Podcasts should not be seen as just a handy add-on, and a bit of fun. The clever publisher will make it part of its overall package, core to its news output. The clever publisher is already doing that, and the other brighter ones will soon catch up on this.

Some things, of course, remain the same in podcasting, and perhaps will always be eternal: sponsorship is still the golden goose, getting listens is a mysterious and dark art akin to witchcraft, and I continue to be utterly baffled at the titanic success of Joe Rogan.

News publishers have the power to impact policy: Jacqui Merrington, founder The Happy Journalist

Mark Hakansson / Mousetrap Media

Building stronger relationships with readers through apps, newsletters and commenting tools has now become central to most publishers’ audience strategies. For many, that has driven registrations, membership, premium content models or subscriptions, with a trio of legacy publishers in the UK, the Telegraph, Guardian and Financial Times, all passing the 1 million paying subscriber mark, and many others pushing for growth in 2024.

But recent reports from Reuters Institute and FIPP have warned that subscriptions are levelling off. So how do we retain those readers and convince readers that news is worth paying for?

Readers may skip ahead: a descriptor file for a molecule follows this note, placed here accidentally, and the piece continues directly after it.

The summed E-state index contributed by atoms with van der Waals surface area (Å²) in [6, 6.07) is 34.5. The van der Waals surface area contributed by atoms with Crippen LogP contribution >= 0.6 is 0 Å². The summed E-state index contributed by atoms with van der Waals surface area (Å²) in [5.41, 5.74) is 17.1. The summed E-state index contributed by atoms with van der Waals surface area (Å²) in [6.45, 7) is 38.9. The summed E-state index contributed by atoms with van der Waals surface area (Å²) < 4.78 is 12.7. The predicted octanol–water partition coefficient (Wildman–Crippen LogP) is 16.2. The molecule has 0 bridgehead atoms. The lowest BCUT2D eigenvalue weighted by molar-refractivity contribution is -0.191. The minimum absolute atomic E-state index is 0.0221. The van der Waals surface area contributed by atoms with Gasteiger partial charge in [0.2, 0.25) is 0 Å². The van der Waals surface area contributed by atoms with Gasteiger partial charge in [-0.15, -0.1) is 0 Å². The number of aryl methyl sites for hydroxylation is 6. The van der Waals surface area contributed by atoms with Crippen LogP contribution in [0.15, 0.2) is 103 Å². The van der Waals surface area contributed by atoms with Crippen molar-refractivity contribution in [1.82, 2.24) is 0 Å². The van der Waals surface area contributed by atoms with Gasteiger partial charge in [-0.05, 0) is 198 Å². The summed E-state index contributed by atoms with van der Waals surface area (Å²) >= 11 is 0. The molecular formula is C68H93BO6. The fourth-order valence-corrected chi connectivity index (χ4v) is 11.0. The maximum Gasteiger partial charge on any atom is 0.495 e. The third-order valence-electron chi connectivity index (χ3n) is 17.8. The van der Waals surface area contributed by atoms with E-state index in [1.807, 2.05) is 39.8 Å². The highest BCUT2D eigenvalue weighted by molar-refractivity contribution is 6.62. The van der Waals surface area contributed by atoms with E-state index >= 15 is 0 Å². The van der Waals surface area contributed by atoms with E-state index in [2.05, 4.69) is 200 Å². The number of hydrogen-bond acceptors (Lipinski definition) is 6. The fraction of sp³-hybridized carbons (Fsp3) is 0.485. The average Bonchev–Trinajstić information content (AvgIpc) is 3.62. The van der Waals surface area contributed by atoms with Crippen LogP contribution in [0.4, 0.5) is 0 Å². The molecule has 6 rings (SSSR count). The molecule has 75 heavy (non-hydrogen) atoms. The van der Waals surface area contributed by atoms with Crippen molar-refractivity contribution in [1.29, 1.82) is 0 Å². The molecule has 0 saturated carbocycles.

The answer is impact and in 2024 I believe it will start to come to the fore.

We know that journalism has an impact on the communities it serves. Great journalism can have social, political, economic and environmental impacts on a community. It can bring people together, shape democracy, boost businesses and change behaviours. It can make a difference on an individual level, but also on a global scale. But unless it is an exceptional campaign win, like Awaab’s Law from the Manchester Evening News or the Daily Mirror’s success in changing the laws on organ donation, it is often not the primary focus for newsrooms nor audiences because it is not measured.

News organisations also have a vital role to play as the climate crisis becomes a today issue and not a future issue. Shaping the narrative, leading behaviour change, explaining the issues and holding policy makers and businesses to account will become a bigger part of journalism in the future. Measuring the impact of climate journalism on audiences will be critical.